Intervention programmes with physical training to improve strength have been successfully tested among office workers [10, 11]. However, no previous high quality studies have investigated the effects of physical training on physical resources among cleaners. Cleaning work frequently involves pushing and pulling, standing, walking and squatting and job tasks with bent back, elevated hands and twisted body [2]. Therefore, interventions to improve muscle strength and postural control such as coordination training may be particularly relevant for preventing deterioration in this job group.

Several intervention studies have successfully focused on improving patients' pain coping abilities through programmes with cognitive behavioural therapy (CBT) as secondary prevention [12]. However, CBT has seldom been applied for primary prevention of health impairments or deterioration among working populations [13]. Because cleaners have high physical work demands and high prevalence of pain [1], pain-related fear of movement may be of particular importance for the risk of functional deterioration in this job group. Therefore, interventions to reduce pain-related fear of movement may be especially relevant for this job group.

The main aim was to test if workplace intervention trials with physically intensive strength coordination training (PCT) can improve muscle strength and postural control and if cognitive behavioural theory-based training (CBTr) can reduce kinesiophobia. Therefore, a randomised controlled trial with a PCT programme and a CBTr programme specifically tailored for cleaners was conducted on 9 cleaning workplaces in Denmark.


The study is a part of the previously described FINALE (Frame for INterventions for preserved work Ability; Long term Effect) programme [5] aiming at investigating preventive initiatives against deterioration among work groups with high physical work demands. The study was a cluster randomised controlled intervention conducted at 9 cleaning workplaces in Denmark. Approval was received from the local ethics committee (H-C-2007-0033). The primary outcomes for this clinical trial are work ability and sickness absence. The current paper evaluates the mediating variables at 3-months follow-up. Trial effects on the primary outcomes are reported in Jorgensen et al. (submitted). Other publications in relation to the trial can be found by visiting and search for our unique trial registration number: ISRCTN96241850.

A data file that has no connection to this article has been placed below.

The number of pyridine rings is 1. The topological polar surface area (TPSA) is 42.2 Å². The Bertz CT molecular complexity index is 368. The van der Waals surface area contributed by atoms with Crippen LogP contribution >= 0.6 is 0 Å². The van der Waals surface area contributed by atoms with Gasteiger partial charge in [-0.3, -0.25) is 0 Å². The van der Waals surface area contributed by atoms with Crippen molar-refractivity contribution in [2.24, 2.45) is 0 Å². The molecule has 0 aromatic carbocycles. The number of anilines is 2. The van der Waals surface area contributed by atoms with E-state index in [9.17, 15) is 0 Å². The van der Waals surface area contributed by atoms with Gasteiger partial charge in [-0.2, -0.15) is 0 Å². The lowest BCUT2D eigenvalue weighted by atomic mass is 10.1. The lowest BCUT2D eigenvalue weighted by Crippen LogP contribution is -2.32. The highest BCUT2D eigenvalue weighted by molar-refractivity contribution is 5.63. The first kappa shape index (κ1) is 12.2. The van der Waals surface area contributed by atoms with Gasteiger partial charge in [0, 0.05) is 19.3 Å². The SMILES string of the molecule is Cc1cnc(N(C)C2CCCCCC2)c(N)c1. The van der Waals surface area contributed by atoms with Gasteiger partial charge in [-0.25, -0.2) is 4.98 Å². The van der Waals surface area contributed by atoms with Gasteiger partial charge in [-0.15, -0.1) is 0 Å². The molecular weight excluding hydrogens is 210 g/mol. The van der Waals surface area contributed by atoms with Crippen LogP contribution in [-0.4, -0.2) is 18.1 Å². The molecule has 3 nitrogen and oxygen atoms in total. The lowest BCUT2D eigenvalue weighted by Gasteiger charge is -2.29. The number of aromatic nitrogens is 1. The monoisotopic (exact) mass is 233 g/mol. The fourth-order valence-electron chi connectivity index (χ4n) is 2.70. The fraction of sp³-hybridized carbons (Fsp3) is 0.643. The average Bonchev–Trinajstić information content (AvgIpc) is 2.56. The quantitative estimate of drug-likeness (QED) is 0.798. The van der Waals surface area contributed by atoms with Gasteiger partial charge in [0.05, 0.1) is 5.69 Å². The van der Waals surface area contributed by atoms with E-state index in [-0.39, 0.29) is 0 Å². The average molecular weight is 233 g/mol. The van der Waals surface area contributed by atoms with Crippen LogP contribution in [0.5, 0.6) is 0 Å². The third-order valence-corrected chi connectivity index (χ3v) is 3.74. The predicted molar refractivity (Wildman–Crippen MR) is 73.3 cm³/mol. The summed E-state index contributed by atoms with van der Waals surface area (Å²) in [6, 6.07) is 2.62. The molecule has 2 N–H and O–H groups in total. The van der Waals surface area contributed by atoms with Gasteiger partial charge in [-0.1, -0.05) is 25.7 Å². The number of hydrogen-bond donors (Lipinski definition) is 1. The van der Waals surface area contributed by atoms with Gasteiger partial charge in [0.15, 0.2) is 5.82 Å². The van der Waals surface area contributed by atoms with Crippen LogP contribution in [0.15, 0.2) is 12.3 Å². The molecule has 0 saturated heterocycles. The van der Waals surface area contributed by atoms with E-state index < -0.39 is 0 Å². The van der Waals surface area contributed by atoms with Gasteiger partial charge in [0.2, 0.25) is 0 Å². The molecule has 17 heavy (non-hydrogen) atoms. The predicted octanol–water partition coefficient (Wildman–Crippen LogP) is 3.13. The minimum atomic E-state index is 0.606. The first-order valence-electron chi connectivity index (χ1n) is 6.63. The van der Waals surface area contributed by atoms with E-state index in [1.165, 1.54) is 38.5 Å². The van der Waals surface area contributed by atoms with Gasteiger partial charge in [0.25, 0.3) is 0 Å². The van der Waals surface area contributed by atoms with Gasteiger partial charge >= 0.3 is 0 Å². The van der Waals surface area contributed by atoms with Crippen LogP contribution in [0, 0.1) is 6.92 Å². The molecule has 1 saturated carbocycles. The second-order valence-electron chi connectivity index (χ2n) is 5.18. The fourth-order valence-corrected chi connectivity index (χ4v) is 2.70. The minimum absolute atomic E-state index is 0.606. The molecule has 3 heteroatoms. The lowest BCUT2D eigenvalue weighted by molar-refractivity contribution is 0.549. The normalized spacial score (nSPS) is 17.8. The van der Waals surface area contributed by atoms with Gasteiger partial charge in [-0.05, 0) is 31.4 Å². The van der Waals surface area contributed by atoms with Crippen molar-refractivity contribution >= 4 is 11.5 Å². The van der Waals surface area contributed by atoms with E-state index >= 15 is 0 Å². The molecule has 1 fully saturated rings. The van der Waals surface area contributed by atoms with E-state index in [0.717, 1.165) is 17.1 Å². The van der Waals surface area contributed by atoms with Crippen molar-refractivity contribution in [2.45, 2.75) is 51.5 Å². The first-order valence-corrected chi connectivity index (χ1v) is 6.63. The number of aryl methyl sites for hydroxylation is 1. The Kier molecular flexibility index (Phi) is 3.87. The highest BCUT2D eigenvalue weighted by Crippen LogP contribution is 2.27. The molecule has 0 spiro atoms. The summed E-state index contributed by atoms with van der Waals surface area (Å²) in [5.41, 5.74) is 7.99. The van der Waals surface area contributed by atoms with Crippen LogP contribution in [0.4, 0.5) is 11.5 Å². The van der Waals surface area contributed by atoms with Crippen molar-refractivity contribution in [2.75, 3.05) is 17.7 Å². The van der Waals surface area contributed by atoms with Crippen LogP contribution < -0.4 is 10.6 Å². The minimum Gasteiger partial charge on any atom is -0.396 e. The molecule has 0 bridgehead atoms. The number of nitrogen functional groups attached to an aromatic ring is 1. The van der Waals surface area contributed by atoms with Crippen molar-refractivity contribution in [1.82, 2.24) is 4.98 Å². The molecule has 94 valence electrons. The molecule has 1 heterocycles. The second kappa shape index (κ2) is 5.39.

Recruitment procedure

Participants were recruited from cleaning work places in the urban, rural and metropolitan regions of Denmark. Recruited participants were required to be employed at least 20 hours/week at the workplace, and primarily work during day hours. Their main work task had to be cleaning, but their job could also involve other service tasks such as washing, kitchen work or attending patients. All eligible employees (N = 758) were invited to an information meeting during their working hours, asked to answer a screening questionnaire, and to give consent if willing to enrol in the study. For employees who did not attend the information meeting, managers subsequently handed them written information on the project and screening questionnaires with a stamped addressed envelope. Among the eligible employees, 394 consented to participate, and these were invited to answer a questionnaire. Among the consenters, 363 (48%) entered the intervention study. A large fraction of immigrants are employed at cleaning workplaces in Denmark, but Danish language skills are required. Therefore, all written and oral communication was conducted in Danish. Language and reading difficulties were dealt with through guidance from the research personnel or collegial assistance. Further details of the recruitment procedure has previously been reported [14].